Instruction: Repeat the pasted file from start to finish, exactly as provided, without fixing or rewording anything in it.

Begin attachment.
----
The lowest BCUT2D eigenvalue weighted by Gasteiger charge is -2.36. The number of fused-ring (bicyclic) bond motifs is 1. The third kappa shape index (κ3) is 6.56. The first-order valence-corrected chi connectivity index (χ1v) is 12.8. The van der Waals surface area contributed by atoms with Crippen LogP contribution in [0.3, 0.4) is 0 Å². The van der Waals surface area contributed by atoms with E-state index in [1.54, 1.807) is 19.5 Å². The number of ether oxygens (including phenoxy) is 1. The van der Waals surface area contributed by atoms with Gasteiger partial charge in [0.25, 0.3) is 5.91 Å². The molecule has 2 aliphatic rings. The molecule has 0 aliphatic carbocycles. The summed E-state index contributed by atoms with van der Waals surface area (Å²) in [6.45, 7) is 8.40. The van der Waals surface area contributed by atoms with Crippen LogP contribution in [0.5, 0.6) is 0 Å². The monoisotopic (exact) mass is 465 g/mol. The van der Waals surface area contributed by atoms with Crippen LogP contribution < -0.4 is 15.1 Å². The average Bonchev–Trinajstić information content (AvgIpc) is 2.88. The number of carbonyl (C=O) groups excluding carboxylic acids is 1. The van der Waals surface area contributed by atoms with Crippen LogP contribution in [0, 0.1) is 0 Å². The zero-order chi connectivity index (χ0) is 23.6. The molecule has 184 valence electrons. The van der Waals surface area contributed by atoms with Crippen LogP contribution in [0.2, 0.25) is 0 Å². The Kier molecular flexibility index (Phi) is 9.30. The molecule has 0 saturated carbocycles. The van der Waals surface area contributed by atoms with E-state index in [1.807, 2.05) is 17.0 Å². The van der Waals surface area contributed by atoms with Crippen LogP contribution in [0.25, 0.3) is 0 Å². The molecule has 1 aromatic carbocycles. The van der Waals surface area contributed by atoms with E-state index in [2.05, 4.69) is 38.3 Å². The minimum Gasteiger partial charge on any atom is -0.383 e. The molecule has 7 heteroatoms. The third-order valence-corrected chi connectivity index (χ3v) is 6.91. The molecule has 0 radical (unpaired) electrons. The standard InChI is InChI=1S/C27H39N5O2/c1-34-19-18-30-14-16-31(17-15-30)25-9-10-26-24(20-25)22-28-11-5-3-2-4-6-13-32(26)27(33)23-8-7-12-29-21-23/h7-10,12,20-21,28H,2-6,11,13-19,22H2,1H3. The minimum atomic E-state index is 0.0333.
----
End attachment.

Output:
The lowest BCUT2D eigenvalue weighted by Gasteiger charge is -2.36. The number of fused-ring (bicyclic) bond motifs is 1. The third kappa shape index (κ3) is 6.56. The first-order valence-corrected chi connectivity index (χ1v) is 12.8. The van der Waals surface area contributed by atoms with Crippen LogP contribution in [0.3, 0.4) is 0 Å². The van der Waals surface area contributed by atoms with E-state index in [1.54, 1.807) is 19.5 Å². The number of ether oxygens (including phenoxy) is 1. The van der Waals surface area contributed by atoms with Gasteiger partial charge in [0.25, 0.3) is 5.91 Å². The molecule has 2 aliphatic rings. The molecule has 0 aliphatic carbocycles. The summed E-state index contributed by atoms with van der Waals surface area (Å²) in [6.45, 7) is 8.40. The van der Waals surface area contributed by atoms with Crippen LogP contribution in [0.5, 0.6) is 0 Å². The monoisotopic (exact) mass is 465 g/mol. The van der Waals surface area contributed by atoms with Crippen LogP contribution < -0.4 is 15.1 Å². The average Bonchev–Trinajstić information content (AvgIpc) is 2.88. The number of carbonyl (C=O) groups excluding carboxylic acids is 1. The van der Waals surface area contributed by atoms with Crippen LogP contribution in [0, 0.1) is 0 Å². The zero-order chi connectivity index (χ0) is 23.6. The molecule has 184 valence electrons. The van der Waals surface area contributed by atoms with Crippen LogP contribution in [0.2, 0.25) is 0 Å². The Kier molecular flexibility index (Phi) is 9.30. The molecule has 0 saturated carbocycles. The van der Waals surface area contributed by atoms with E-state index in [1.807, 2.05) is 17.0 Å². The van der Waals surface area contributed by atoms with Crippen LogP contribution in [0.25, 0.3) is 0 Å². The molecule has 1 aromatic carbocycles. The van der Waals surface area contributed by atoms with E-state index in [2.05, 4.69) is 38.3 Å². The minimum Gasteiger partial charge on any atom is -0.383 e. The molecule has 7 heteroatoms. The third-order valence-corrected chi connectivity index (χ3v) is 6.91. The molecule has 0 radical (unpaired) electrons. The standard InChI is InChI=1S/C27H39N5O2/c1-34-19-18-30-14-16-31(17-15-30)25-9-10-26-24(20-25)22-28-11-5-3-2-4-6-13-32(26)27(33)23-8-7-12-29-21-23/h7-10,12,20-21,28H,2-6,11,13-19,22H2,1H3. The minimum atomic E-state index is 0.0333.